What I didn’t realize is the software available for my computer science course specifically.
Visual Studio Community – an IDE for creating modern applications for Windows, Android, and iOS, as well as web applications and cloud services all for FREE.

Xamarin – ability to deliver native Android, iOS, and Windows apps, with a single shared C# codebase.

Azure - a collection of cloud services including analytics, computing, database, mobile, networking, storage, and web. I found a fun looking contest for students to learn more about using Azure.

Additionally, if you want to learn more about the software products or software development as a teacher, professional, or for your CS50 final project?  There’s a class for that.  Microsoft offers free courses at Microsoft Virtual Academy, via Edx.org, and at Channel 9.

I’m looking forward to growing my skills and offering new tools for my students that I can see them using outside of the classroom.  Who knows, after a few more Edx.org courses I might be on my way to the new Microsoft Professional Degree.

CS50 workshop - San Diego


I knew in my mind I needed to write about this at the time, but I ran out of time in my rush and desire to take every empty hour to see San Diego. But, that's all about choices and a different blog. With that said, this post may make many edits as I "remember" things I wanted to say.


After teaching CS50 AP at Cedarville High School over the past year I was invited to speak to on boarding teachers about my experience. I chose to speak about the community surrounding the CS50 experience. There is so much community! Feel free to view my Prezi.

First, community is addressed within our own school. I chose CS50 because my teaching philosophy matched the philosophy I saw in the lectures and support I saw form the Harvard course. In my classroom I play music, encourage students to work together, create hashtags specific to the course and include students in demonstrations. And of course we had our own CS50 t-shirts. Each individual educator who teaches their own CS50 course brings their own sense of community to the course.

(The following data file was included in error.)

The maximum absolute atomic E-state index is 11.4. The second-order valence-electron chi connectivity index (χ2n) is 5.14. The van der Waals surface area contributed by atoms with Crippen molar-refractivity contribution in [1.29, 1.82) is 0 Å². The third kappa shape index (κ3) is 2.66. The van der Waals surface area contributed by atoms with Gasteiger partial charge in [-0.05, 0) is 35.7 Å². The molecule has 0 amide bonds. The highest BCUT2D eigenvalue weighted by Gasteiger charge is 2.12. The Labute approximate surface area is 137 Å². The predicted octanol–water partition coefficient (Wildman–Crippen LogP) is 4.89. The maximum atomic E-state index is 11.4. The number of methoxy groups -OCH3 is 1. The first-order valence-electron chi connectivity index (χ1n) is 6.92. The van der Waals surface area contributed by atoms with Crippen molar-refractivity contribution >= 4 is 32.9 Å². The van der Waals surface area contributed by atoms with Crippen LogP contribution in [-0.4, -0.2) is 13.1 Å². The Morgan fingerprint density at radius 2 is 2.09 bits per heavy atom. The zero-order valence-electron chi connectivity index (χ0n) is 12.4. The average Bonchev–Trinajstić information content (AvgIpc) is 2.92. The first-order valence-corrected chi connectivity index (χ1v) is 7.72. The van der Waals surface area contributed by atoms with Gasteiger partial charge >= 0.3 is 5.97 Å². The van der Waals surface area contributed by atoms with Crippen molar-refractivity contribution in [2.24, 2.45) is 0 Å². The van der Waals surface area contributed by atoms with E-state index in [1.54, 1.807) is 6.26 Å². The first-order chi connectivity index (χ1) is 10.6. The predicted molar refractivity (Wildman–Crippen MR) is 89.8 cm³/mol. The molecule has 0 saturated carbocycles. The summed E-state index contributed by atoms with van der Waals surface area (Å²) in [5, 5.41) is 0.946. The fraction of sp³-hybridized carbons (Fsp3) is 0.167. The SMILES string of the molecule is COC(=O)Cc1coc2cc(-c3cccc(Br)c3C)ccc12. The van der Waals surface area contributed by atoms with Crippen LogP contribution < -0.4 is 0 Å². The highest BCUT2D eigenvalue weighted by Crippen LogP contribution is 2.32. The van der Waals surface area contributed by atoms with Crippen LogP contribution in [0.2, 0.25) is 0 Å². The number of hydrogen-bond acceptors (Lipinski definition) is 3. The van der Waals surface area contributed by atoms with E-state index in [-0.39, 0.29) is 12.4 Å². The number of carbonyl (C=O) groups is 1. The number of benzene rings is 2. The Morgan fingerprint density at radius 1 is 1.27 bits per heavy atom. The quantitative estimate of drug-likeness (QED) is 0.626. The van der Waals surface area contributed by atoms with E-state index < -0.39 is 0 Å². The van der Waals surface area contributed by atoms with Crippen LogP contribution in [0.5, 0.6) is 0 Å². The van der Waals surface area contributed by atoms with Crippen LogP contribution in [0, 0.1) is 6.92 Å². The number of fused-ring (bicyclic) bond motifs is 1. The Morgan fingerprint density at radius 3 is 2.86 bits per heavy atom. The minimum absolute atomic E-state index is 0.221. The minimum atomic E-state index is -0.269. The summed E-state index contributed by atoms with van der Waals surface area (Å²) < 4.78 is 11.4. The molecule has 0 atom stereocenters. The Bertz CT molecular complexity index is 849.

There are opportunities for students to continue to foster their own sense of community beyond the classroom. Like the CS50 course targeted to college students and beyond there are communities of online support for the high school students that teachers can choose to share with students after discussing academic honesty and the types of help that is acceptable.

There is a community for educators teaching the course such that after providing proof of their educator status they can join in on conversations with other teachers to further discuss strategies, grading, teaching tips.

The community I had not anticipated was the relationship between high school teachers and the Harvard staff. For many of us teachers we are the only teacher at our school or maybe even district teaching this course that is aligned to the AP CSP framework. This course puts students on track for taking the new AP CSP exam offered May, 2017. 


The CS50 AP staff really listen to the teachers and try their best to support their needs. I was most impressed with the summer interns who at 19 years old approached me at our first gathering to ask about my CS50 pilot year. These students took CS50 themselves at Yale and Harvard and one of them even took the course in high school. 



I shared with them which PSets I completed with my students and the items I'd like to see from a teaching standpoint that could really make managing the course easier. These rockstar students presented a sample of the new CS50 portal the next day and worked after our meeting to implement the features I requested the night before! 

Awesome example of what CS50 students can accomplish and what the CS50 team is bringing to the course to help teachers!

Stay tuned to CS50 AP to learn about the new features available to teachers.